The Cottonfab expo is a one-stop-shop for all your shopping needs
Winter may not be the right time to stock on cotton. But with festivals around the corner, it’s probably the time to strike some best shopping deals. Cottonfab expo has brought in a wide range of silk and cotton materials, saris, salwars, shirts and skirts from all over the country. From exquisite traditional hand spun silk saris and the colourful bandhani cholis and ghaghras to contemporary casual shirts and chunky fashion jewellery, the expo has something for every shopper.
The expo that has more than three dozen stalls features chikankari from Lucknow, tie-and-dye from Rajasthan, Dharwad and Hubli saris from Karnataka, Chanderi and Maheshwari from Madhya Pradesh, Kantha and Tangail works from West Bengal, Ikat from Orissa, Kalamkari from Andhra Pradesh and various other textile crafts. The most expensive muga silk saris from Assam and Bhagalpur raw-silk sairs from Bihar are the highlights of the show.
Every shop is a riot of colours, prints and fabrics, but the story of these distant weavers living in villages is not as colourful. “Such expos help us to catch up on living. After the power looms invaded, the demand for handloom has gone down,” says Brijesh Kumar from Uttar Pradesh. “The Madurai experience has been so far so good. Dupattas and salwars are the fast moving items. Though, expensive items like matka silk and tussar get rarely picked up.”
“This silk is suitable for all climates,” says Aftab Alam, pointing to the Bhagalpur Ghicha raw silk. “A single Ghicha sari takes months to weave as the yarn is hand spun.” Tangail saris and Ikat are the other varieties that are time-consuming as the former is woven by hanging the sari and Ikat has different colours both in the warp and weft. “That’s why Ikats fabrics can be worn inside-out also. They have the same designs on both the sides,” explains Suman Biswas.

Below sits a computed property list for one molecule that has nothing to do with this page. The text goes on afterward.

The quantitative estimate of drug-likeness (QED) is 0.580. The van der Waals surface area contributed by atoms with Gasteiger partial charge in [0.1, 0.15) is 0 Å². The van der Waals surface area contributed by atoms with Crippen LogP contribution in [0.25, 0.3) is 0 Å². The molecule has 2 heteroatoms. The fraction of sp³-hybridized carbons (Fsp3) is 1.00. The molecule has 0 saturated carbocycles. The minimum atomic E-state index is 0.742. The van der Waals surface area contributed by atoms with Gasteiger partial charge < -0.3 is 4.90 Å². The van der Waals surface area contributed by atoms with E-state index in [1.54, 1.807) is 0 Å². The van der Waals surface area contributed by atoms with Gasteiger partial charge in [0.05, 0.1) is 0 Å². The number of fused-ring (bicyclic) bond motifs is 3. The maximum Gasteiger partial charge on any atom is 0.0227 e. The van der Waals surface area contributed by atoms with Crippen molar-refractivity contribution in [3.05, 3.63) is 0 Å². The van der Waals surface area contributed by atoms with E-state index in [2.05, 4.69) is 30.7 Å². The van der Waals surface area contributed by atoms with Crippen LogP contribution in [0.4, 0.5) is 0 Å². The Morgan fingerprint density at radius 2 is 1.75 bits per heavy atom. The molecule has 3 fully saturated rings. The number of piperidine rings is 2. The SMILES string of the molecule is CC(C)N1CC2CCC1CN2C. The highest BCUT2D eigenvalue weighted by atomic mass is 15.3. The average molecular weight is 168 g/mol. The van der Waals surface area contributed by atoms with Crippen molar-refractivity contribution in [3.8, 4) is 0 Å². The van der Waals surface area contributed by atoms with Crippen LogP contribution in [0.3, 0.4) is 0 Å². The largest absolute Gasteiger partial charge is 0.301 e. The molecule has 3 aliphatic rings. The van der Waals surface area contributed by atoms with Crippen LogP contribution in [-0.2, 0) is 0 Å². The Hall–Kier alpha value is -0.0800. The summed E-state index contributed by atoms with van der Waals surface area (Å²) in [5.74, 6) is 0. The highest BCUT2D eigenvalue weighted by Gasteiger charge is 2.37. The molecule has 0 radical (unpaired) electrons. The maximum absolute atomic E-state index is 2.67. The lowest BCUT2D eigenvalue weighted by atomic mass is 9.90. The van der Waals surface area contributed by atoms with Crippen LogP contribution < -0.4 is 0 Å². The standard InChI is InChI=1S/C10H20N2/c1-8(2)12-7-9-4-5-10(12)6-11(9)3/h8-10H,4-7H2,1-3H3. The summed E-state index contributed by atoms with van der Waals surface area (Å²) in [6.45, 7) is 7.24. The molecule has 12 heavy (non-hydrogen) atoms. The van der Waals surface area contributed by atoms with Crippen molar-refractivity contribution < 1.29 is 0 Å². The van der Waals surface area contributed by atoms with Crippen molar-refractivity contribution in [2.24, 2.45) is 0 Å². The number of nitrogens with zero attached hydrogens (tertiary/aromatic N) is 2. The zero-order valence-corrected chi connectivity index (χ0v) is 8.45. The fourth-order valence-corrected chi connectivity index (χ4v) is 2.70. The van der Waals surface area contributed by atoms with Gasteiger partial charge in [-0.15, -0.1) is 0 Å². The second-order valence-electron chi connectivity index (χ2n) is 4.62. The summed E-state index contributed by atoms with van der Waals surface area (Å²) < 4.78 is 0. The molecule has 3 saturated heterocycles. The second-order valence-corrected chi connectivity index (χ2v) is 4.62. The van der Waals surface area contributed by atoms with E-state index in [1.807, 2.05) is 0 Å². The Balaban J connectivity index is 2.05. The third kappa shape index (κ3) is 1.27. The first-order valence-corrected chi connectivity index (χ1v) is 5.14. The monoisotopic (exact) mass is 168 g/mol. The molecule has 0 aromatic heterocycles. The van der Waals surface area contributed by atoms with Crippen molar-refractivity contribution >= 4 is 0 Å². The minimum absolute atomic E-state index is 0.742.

Hand block prints, dobber and ajrak prints also seem to be big buys of the season. If you are looking for something flashy and quirky, get a ghaghra made of Kutchi bandhani. “The Bandhani of Kutch is different as the people use lots of other art forms like block prints, embroidery, chamki work and bead and mirror works along with tie-and-dye,” says Sushma. Kutchi embroidery on Gajji, Gadwal and Jacquard silk saris are the other eye-catching varieties.
Khatla embroidery from Kutch which is done by stretching the fabric on a wooden frame is the main attraction. “Lots of mirror pieces and colourful beads are embroidered along with the threads. As kutch is a monotone landscape, people wore colourful clothes to compliment in the sepia dessert region,” explains Sushma.
If traditional crafts offer plenty of options, there is no dearth of modern clothes either. The expo offers a variety of men’s shirts and trousers, kurtis and short tops for women and an exciting range of silk and cotton stoles. If you are on the lookout for fashion accessories, terracotta jewellery, wooden, jute and acryclic jewellery come handy.
The cottonfab exhibition is on till December 25 from 10 a.m. to 9 p.m. at Gandhi Museum grounds.